A recent survey of phrenic nerve stimulators from Australia noted a high incidence of revision operations (42%). Complications in this cohort (not necessarily due to the stimulators themselves) included “recurrent respiratory tract infections, urinary tract infections, pressure sores, kyphoscoliosis, neurogenic bladder and muscle spasms“.
Phrenic nerve damage may occur at the time of surgery, or later as the result of mechanical injury or fibrosis. Cervical electrodes may lead to mechanical tension and injury during neck motion. The rate of postoperative infection is 1–2%. Battery failure is a common cause of mechanical failure. Negative intra-thoracic pressure causes paradoxical (inward) movement of the upper chest and results in negative work. This is not a problem in adults however in children this may reduce inspired volumes, as their chest walls are much more compliant.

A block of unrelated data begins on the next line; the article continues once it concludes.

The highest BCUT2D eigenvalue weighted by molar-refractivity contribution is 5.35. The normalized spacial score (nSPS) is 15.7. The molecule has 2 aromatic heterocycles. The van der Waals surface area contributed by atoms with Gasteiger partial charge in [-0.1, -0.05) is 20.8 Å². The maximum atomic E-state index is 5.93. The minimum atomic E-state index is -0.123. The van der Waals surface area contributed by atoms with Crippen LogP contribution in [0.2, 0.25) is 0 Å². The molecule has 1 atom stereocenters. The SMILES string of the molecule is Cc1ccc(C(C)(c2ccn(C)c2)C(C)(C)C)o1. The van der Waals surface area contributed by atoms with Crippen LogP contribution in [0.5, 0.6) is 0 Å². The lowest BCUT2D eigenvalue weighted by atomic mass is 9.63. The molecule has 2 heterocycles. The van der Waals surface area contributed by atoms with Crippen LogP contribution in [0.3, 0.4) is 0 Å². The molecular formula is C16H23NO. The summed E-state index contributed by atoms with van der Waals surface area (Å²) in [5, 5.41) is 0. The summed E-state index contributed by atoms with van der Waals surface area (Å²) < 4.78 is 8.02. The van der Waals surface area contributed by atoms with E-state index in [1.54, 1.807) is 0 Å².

Phrenic Nerve Stimulators: Side Effects/Problems
- Reoperation: 42%
- Phrenic nerve damage
- Post-operative infection (1-2%)
- Paradoxical movement / negative work
- Associated problems: respiratory tract infections, UTI, pressure sores, kyphoscoliosis, neurogenic bladder and muscle spasms
Peter Khong, Amanda Lazzaro, Ralph Mobbs Phrenic nerve stimulation: the Australian experience. J Clin Neurosci: 2010, 17(2);205-8
Anthony F DiMarco Phrenic nerve stimulation in patients with spinal cord injury. Respir Physiol Neurobiol: 2009, 169(2);200-9